5 Ways to Get Me to Hire You

by / ⠀Personal Branding Startup Advice / April 27, 2012

Show, don’t tell

Think Apple Stores and car dealerships. When you’re selling a big product, five minutes in the driver’s seat is worth hundreds of listed specifications. To a startup, each hire is a huge purchase. Give them a quick chance to see your talent. Applying for a marketing internship? Develop a PR plan for your target company’s next couple months. Tech startup? Find a bug on their site and tell them how to fix it.

Expert Level: At 20, I applied for an MBA-level position for which I was obviously underqualified. I promised to work for free until they saw value in my work. I was offering a free test-drive, and two months later I had gained incredible experience and a well-paying job.

Develop secondary pitches

The baseball minor leagues are filled with pitchers who used to be top prospects, but who never made it to the big show. Barring injury, the number one reason this happens is that the player advanced early in his career on the strength of one great pitch, only to realize that the Major Leagues is more about versatility and longevity than power.

Expert Level: Become a Photoshop master. Dive into advanced web design techniques. Learn to code. Use those nights and weekends for something better than Jersey Shore marathons.

Cite this article in an interview

Well, maybe not this exact article, because then I’ll know you’re just copying me. But demonstrating that you are invested and interested enough in a potential opportunity that you research my company, its founders, and its past news stories makes you stand out in a job search. There’s no such thing as too much preparation.

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Expert Level: I once had an interviewee describe the full list of my own company’s chemical analysis case studies back to me with great detail. That person is now a successful employee.

Don’t cheat off the test bank

Companies like Google are famous for their crazy interview questions. I’ll save you the time and hair spent stressing over these types of questions and memorizing responses: the interviewer doesn’t care about the answer. It’s all about staying cool under pressure and demonstrating rationality and creativity.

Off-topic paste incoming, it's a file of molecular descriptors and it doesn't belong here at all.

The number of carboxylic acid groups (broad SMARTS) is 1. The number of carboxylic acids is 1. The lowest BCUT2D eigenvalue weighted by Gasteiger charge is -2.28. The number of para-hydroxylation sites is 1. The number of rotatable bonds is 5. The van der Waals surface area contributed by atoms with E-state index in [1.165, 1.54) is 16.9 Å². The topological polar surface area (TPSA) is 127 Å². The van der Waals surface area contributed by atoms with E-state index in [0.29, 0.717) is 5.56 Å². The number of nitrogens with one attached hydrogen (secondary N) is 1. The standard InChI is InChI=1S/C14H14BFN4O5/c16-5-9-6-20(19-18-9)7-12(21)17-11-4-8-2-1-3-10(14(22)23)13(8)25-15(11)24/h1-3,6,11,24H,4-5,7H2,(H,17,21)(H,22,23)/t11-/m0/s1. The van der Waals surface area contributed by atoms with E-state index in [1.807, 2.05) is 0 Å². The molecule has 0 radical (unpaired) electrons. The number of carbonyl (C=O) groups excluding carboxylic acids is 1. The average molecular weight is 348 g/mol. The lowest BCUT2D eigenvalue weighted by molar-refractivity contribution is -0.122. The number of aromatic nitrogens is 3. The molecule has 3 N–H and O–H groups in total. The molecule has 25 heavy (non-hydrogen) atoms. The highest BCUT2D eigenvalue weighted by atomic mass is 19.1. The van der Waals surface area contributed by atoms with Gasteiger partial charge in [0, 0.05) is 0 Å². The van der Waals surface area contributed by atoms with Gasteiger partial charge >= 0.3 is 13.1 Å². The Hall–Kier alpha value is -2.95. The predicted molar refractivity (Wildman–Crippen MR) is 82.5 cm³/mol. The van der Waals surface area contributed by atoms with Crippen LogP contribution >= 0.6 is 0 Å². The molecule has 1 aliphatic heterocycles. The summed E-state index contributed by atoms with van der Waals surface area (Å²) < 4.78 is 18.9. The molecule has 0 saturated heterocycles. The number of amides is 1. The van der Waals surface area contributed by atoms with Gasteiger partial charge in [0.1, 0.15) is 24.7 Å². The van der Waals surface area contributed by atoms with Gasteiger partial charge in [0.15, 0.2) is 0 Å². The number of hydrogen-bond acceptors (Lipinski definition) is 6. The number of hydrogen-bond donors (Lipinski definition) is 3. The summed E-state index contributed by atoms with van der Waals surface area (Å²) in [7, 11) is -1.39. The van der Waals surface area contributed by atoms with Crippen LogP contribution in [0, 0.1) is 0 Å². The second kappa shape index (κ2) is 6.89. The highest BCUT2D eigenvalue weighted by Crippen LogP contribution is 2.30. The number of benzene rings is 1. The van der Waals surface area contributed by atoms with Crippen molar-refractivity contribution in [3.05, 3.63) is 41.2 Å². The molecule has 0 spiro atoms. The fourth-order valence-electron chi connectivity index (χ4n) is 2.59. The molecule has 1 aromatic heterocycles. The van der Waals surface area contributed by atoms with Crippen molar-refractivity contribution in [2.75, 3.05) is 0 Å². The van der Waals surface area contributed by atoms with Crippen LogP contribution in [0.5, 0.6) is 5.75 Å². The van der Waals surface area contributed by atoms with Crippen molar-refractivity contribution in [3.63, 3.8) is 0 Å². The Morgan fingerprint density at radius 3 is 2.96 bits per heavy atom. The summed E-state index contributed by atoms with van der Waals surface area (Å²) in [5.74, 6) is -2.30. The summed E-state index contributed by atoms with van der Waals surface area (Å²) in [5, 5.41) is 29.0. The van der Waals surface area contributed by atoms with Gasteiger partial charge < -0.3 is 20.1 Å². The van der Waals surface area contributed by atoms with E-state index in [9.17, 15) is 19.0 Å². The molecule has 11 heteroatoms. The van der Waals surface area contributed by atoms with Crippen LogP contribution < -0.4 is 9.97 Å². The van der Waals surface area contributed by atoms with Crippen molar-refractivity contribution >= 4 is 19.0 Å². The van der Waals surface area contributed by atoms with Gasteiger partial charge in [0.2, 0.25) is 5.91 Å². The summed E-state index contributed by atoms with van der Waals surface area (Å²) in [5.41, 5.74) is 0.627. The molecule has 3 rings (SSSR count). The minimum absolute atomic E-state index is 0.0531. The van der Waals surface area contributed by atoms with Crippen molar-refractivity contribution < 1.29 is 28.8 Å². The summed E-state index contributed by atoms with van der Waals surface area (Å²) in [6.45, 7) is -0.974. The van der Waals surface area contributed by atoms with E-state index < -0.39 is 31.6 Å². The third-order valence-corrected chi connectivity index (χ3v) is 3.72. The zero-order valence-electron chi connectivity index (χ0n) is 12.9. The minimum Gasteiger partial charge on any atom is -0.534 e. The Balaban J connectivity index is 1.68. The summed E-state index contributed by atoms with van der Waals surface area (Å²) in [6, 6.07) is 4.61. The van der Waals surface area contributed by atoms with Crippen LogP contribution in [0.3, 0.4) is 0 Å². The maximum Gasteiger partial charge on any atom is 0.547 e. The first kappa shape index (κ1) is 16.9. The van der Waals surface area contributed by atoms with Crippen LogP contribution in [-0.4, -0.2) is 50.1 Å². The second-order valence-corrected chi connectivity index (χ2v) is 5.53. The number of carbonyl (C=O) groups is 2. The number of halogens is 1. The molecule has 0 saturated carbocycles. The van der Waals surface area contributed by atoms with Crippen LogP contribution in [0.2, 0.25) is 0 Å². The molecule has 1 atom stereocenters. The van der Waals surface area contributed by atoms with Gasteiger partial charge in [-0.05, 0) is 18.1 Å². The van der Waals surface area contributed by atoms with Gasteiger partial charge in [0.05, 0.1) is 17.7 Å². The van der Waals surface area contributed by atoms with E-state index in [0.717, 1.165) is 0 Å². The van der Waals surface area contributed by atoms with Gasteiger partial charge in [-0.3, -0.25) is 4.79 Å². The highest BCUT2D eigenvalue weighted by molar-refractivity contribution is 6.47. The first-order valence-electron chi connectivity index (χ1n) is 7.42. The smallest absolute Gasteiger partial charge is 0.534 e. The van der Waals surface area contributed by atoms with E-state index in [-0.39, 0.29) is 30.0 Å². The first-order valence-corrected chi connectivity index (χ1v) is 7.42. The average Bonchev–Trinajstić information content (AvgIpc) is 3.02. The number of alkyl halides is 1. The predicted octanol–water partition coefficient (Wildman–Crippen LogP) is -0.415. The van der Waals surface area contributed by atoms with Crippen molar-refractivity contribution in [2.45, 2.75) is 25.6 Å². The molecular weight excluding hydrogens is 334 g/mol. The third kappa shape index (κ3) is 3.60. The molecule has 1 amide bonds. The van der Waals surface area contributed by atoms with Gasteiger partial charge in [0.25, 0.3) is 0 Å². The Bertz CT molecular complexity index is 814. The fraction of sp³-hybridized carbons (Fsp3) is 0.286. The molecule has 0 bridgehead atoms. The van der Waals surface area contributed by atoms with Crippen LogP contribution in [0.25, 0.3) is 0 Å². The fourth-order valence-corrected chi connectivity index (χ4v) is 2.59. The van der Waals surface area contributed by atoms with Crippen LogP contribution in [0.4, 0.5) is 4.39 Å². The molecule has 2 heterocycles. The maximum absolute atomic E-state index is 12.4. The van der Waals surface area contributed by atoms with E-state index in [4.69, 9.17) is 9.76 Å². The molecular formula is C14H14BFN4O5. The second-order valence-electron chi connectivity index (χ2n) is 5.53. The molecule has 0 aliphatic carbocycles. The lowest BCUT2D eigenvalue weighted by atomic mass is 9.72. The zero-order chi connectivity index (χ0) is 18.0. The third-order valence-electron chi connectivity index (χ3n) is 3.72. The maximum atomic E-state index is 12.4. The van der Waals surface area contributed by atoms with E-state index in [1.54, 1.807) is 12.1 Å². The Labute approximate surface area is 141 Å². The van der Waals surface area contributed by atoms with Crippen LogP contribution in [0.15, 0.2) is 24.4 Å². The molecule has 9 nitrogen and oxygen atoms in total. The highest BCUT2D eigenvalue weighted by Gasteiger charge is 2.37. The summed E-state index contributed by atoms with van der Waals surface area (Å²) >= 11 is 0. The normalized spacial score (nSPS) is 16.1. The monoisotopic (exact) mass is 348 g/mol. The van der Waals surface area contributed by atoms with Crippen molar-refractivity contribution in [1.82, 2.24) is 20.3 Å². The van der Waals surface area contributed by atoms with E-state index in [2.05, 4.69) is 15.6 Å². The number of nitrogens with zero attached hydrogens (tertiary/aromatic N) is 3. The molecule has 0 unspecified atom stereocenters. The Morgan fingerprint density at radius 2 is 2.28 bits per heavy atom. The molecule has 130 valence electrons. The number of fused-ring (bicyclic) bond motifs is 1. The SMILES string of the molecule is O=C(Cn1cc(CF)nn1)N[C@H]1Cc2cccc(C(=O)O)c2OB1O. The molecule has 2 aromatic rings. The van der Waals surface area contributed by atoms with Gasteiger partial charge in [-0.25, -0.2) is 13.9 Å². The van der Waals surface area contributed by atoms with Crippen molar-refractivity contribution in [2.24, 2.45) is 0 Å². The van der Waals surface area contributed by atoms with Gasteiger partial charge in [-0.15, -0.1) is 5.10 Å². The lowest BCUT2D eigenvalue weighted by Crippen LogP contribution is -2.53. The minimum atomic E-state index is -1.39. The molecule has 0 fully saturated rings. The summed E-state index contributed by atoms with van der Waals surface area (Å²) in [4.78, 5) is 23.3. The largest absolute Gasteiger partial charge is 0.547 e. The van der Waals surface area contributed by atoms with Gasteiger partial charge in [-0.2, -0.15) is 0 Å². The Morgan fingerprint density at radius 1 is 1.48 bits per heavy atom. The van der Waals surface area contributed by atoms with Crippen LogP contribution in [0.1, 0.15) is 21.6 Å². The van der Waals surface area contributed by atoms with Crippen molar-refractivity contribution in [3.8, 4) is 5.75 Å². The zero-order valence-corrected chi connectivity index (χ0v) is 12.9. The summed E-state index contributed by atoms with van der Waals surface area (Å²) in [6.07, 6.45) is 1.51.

Expert Level: Practice being stressed. In high-pressure situations, visualization and mental preparation is often the difference between clutch and choke.

‘Hack’ the Hiring System

(I mean ‘hack’ in the MIT sense . Please don’t literally hack a company’s email server.)

There’s a reason why great startups have hundreds of applicants for every position: dropping a resume/cover letter on a job site is easy, but easily ignored. Take some extra steps, keeping your audience in mind. Two guys created this meme-based twitter account and got into Y Combinator. Over 1,000,000 people have seen this person’s great job application video.

Expert Level: Create a party that connects VCs to emerging startups. Ask me to buy you a drink at Big Omaha.

Bonus: This post isn’t theoretical – I’m actively hiring UI/UX designers, web developers, analytical chemists, and other current and future startup all-stars. If you’re interested, see above.

Neil Thanedar, 23, is Founder and President of Avomeen Analytical Services, a Scientific R&D Laboratory that uses advanced chemical and forensic tools develop new products and solve manufacturing challenges. Avomeen’s successes have included a national Startup America Pitch Contest championship and earned Neil the title Generation Next Entrepreneur To Watch by CNNMoney.

About The Author

Matt Wilson

Matt Wilson is Co-Founder of Under30Experiences, a travel company for young people ages 21-35. He is the original Co-founder of Under30CEO (Acquired 2016). Matt is the Host of the Live Different Podcast and has 50+ Five Star iTunes Ratings on Health, Fitness, Business and Travel. He brings a unique, uncensored approach to his interviews and writing. His work is published on Under30CEO.com, Forbes, Inc. Magazine, Huffington Post, Reuters, and many others. Matt hosts yoga and fitness retreats in his free time and buys all his food from an organic farm in the jungle of Costa Rica where he lives. He is a shareholder of the Green Bay Packers.


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